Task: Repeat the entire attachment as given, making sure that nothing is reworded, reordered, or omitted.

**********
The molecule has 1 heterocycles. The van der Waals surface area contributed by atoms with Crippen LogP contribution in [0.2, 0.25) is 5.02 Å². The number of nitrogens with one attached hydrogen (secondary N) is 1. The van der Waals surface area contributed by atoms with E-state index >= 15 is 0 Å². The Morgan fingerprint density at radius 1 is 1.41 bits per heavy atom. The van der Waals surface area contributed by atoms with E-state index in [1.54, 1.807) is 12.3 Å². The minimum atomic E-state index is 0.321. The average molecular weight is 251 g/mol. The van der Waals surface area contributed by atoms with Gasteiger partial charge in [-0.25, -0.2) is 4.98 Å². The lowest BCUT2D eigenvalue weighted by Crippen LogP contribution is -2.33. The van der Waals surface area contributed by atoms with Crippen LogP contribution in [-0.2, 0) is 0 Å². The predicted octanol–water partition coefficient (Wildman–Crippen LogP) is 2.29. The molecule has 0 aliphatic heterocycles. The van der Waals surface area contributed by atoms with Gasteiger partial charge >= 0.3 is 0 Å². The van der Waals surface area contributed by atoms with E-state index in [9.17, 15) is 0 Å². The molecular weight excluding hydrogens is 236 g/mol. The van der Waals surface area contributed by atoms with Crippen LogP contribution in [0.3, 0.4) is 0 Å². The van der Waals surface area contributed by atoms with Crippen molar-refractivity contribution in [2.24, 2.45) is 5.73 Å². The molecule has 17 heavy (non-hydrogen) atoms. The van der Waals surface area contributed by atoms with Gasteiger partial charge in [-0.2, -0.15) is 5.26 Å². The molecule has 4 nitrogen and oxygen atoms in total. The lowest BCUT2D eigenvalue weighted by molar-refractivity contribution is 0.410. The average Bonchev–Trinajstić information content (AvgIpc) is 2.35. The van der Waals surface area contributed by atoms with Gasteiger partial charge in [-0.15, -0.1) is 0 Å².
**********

The molecule has 1 heterocycles. The van der Waals surface area contributed by atoms with Crippen LogP contribution in [0.2, 0.25) is 5.02 Å². The number of nitrogens with one attached hydrogen (secondary N) is 1. The van der Waals surface area contributed by atoms with E-state index >= 15 is 0 Å². The Morgan fingerprint density at radius 1 is 1.41 bits per heavy atom. The van der Waals surface area contributed by atoms with E-state index in [1.54, 1.807) is 12.3 Å². The minimum atomic E-state index is 0.321. The average molecular weight is 251 g/mol. The van der Waals surface area contributed by atoms with Gasteiger partial charge in [-0.25, -0.2) is 4.98 Å². The lowest BCUT2D eigenvalue weighted by Crippen LogP contribution is -2.33. The van der Waals surface area contributed by atoms with Crippen LogP contribution in [-0.2, 0) is 0 Å². The predicted octanol–water partition coefficient (Wildman–Crippen LogP) is 2.29. The molecule has 0 aliphatic heterocycles. The van der Waals surface area contributed by atoms with Gasteiger partial charge >= 0.3 is 0 Å². The van der Waals surface area contributed by atoms with E-state index in [9.17, 15) is 0 Å². The molecular weight excluding hydrogens is 236 g/mol. The van der Waals surface area contributed by atoms with Crippen LogP contribution in [0.3, 0.4) is 0 Å². The van der Waals surface area contributed by atoms with Crippen molar-refractivity contribution in [2.24, 2.45) is 5.73 Å². The molecule has 17 heavy (non-hydrogen) atoms. The van der Waals surface area contributed by atoms with Gasteiger partial charge in [-0.2, -0.15) is 5.26 Å². The molecule has 4 nitrogen and oxygen atoms in total. The lowest BCUT2D eigenvalue weighted by molar-refractivity contribution is 0.410. The average Bonchev–Trinajstić information content (AvgIpc) is 2.35. The van der Waals surface area contributed by atoms with Gasteiger partial charge in [-0.15, -0.1) is 0 Å².